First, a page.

The Fraun­hofer IWU Insti­tute is involved in numer­ous med­ical engi­neer­ing projects. Its main empha­sis is on man­u­fac­tur­ing process­es and mate­ri­als, but also on bio­me­chan­ics and on trans­lat­ing project results into clin­i­cal treat­ments. Inter­dis­ci­pli­nary coop­er­a­tion is cru­cial. One of its key areas is the devel­op­ment of tech­nol­o­gy for cut­ting, ablat­ing and form­ing process­es in pre­ci­sion and micro man­u­fac­tur­ing. In addi­tion, it is car­ry­ing out research into bone-like struc­tures which can be pro­duced from cel­lu­lar struc­tures, for exam­ple from met­al foam or with the aid of gen­er­a­tive man­u­fac­tur­ing process­es. There are attempts to enhance mate­r­i­al prop­er­ties through sol­id form­ing. Addi­tive man­u­fac­tur­ing meth­ods are increas­ing­ly being deployed to cre­ate cus­tomised, patient-spe­cif­ic implants. Nev­er­the­less, Rotsch sees no threat here to the wide range of con­ven­tion­al meth­ods: “Machin­ing and the cor­re­spond­ing machine tools will still be need­ed in the future,” he points out.

The projects on which the Chem­nitz sci­en­tists are work­ing involve both medi­um-sized and large-scale machine tool man­u­fac­tur­ers. Chris­t­ian Rotsch sees very good prospects for SMEs to enjoy suc­cess with spe­cial solu­tions and machines, for exam­ple in the field of micro­pro­cess­ing and fin­ish­ing. Com­plete process chains are also in demand, espe­cial­ly involv­ing robot­ic sup­port, which Rotsch sees as a “lucra­tive field with great poten­tial in terms of demand”.

Max­i­mum qual­i­ty through reli­able process­es

One such exam­ple is Exe­ron, based in Obern­dorf am Neckar – a sys­tem sup­pli­er of die-sink­ing EDM and high-speed milling machines. It joined forces with Erowa (Büren, Switzer­land) and Cer­ta Sys­tems (Nurem­berg, Ger­many), to devel­op a com­bined-process automa­tion cell for Aes­cu­lap (Tut­tlin­gen, Ger­many), a sub­sidiary of the B. Braun Group and man­u­fac­tur­er of sur­gi­cal, orthopaedic and inter­ven­tion­al vas­cu­lar med­ical prod­ucts. Aesculap’s chal­lenge is that the required com­po­nent geome­tries are some­times so small, com­plex and angled that they can no longer be milled and have to be sink erod­ed instead. In addi­tion, man­u­al retool­ing process­es always pose the risk of inac­cu­ra­cies creep­ing in. The desired accu­ra­cy was achieved through Exeron’s man­u­fac­tur­ing com­bi­na­tion of milling, die-sink­ing EDM, clean­ing and mea­sur­ing; Erowa’s zero-point clamp­ing sys­tem which increas­es pre­ci­sion and speed; and Cer­ta Sys­tems’ process con­trol sys­tem which pro­vides automa­tion with­in the man­u­fac­tur­ing net­work.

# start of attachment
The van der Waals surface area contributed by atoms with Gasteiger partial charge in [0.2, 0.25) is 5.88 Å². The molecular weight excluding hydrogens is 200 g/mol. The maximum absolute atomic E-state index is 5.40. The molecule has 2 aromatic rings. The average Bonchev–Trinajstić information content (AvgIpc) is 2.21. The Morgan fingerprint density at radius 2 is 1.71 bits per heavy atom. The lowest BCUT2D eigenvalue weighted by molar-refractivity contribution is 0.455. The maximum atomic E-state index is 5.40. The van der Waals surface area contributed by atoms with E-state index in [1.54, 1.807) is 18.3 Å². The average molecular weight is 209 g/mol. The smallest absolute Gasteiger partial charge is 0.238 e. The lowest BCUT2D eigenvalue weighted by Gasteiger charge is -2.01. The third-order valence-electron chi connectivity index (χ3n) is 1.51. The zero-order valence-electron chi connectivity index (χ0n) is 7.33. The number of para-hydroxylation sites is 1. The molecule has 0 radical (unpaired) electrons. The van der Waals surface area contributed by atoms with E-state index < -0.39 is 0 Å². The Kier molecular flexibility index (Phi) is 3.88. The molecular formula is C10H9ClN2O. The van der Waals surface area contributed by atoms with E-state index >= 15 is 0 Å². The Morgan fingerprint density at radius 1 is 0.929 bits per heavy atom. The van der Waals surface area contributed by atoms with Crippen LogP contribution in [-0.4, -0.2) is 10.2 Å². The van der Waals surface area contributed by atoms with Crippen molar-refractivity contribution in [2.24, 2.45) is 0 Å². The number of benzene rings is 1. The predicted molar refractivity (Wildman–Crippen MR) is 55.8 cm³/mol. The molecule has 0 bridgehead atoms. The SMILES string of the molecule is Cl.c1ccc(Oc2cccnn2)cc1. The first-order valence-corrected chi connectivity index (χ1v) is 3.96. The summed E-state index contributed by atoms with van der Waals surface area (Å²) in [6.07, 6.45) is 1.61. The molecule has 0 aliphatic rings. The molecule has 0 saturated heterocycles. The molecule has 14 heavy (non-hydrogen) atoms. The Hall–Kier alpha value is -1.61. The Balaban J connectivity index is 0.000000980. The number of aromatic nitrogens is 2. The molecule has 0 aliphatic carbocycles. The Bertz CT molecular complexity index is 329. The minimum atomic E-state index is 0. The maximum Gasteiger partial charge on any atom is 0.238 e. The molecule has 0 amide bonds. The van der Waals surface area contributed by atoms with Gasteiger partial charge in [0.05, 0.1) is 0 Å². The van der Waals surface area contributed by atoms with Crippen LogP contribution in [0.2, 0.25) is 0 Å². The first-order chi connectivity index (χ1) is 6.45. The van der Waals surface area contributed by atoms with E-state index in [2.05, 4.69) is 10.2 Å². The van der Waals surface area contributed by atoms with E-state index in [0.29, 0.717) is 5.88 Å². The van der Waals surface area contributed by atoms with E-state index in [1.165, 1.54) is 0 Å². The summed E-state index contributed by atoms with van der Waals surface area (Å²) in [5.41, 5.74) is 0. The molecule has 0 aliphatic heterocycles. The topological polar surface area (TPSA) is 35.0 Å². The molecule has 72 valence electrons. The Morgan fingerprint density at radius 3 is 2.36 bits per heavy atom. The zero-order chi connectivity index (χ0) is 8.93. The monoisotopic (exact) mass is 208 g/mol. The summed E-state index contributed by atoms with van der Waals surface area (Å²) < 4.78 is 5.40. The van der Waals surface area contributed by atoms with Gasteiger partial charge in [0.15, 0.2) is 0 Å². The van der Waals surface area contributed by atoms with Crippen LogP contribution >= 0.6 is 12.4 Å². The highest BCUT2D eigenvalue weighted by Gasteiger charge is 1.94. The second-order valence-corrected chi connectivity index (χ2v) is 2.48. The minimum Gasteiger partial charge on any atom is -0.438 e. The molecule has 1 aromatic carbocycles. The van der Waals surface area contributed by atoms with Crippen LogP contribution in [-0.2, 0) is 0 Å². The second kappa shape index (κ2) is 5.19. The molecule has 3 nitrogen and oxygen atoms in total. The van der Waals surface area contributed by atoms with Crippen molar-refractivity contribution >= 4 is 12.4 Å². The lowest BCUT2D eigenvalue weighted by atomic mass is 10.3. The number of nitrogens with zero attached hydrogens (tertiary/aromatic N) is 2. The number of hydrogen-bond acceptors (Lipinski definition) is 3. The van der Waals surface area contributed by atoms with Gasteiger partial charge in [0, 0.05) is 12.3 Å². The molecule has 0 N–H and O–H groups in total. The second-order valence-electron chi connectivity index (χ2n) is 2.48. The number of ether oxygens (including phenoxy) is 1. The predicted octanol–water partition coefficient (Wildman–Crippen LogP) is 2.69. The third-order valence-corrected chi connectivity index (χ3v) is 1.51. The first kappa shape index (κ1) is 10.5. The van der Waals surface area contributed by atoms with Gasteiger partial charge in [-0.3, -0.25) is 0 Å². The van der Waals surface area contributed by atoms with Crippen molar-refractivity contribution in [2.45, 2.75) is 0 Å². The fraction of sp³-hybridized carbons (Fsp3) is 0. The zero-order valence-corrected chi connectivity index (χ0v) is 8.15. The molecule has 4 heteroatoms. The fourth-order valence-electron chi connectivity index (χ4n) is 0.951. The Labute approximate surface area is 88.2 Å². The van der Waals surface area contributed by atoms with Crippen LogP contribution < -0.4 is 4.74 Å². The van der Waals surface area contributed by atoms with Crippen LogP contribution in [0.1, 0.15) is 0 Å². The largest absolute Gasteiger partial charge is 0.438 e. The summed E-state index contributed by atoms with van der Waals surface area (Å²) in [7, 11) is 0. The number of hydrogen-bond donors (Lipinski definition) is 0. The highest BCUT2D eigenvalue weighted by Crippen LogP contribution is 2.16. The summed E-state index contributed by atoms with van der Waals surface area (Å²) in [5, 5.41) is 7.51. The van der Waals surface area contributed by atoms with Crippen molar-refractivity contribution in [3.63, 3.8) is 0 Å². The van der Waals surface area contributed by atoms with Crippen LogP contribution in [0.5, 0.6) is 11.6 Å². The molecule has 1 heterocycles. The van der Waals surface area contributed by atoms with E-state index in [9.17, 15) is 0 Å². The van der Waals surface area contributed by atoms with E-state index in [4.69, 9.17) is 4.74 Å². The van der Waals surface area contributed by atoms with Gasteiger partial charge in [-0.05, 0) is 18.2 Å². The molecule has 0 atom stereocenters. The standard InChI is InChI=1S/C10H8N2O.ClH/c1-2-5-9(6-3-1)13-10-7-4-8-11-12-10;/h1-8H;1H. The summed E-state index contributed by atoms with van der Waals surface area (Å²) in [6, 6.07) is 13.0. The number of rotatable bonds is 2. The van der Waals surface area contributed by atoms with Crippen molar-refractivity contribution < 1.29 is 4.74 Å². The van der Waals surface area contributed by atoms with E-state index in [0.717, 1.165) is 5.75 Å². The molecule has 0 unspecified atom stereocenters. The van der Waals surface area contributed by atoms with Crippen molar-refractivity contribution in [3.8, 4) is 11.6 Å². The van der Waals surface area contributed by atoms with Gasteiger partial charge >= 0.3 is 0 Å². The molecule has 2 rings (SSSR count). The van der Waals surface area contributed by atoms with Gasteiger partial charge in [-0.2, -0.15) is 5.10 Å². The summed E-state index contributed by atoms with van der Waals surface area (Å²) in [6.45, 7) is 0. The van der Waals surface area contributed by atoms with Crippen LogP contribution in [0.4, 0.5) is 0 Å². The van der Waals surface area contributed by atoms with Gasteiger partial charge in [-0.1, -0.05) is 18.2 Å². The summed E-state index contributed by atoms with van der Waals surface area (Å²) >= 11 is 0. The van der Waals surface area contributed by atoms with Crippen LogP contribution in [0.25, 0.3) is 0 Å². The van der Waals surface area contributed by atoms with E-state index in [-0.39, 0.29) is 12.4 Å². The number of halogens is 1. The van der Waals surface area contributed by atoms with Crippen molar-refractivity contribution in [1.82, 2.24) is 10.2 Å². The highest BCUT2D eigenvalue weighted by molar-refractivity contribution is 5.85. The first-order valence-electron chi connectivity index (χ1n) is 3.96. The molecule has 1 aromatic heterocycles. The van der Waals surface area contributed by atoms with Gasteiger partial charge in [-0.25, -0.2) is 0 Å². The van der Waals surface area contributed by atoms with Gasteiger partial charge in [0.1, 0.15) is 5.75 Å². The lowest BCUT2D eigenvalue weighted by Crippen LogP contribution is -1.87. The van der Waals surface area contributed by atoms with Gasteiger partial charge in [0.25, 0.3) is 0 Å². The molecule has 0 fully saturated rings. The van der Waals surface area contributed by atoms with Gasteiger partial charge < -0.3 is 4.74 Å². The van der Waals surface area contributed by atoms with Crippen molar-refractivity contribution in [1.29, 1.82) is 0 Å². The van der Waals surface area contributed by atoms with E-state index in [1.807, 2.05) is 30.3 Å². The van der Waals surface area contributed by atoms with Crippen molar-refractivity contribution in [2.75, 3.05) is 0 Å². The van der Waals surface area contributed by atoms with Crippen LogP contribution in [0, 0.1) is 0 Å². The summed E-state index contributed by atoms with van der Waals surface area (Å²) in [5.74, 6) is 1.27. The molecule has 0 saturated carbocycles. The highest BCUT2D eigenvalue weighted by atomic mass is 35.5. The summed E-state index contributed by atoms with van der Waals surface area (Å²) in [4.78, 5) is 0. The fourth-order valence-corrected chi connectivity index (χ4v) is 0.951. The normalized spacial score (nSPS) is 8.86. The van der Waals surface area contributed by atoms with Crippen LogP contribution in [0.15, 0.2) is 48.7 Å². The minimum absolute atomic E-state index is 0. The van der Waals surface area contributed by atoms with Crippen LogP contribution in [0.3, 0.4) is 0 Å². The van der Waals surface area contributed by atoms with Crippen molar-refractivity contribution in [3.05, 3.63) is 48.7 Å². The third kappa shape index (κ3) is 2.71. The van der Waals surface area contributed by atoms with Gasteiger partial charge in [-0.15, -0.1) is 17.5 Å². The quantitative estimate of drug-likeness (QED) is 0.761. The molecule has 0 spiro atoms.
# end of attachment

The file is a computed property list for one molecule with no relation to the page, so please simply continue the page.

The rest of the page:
Accord­ing to Udo Baur, Sales Man­ag­er for Ger­many and Europe at Exe­ron, it is cru­cial to adapt to the spe­cial needs of this sen­si­tive indus­try and also to be pre­pared to offer unusu­al solu­tions or oth­er spe­cial ser­vices. This includes pro­vid­ing sup­port for prod­uct releas­es. The automa­tion cell was ini­tial­ly com­mis­sioned at Exe­ron but not hand­ed over to Aes­cu­lap until after the prod­uct release. “We know our cus­tomers and their strin­gent demands,” says Baur, “and we have the know-how and the machines to meet these.”

Spe­cial require­ments require tai­lor-made solu­tions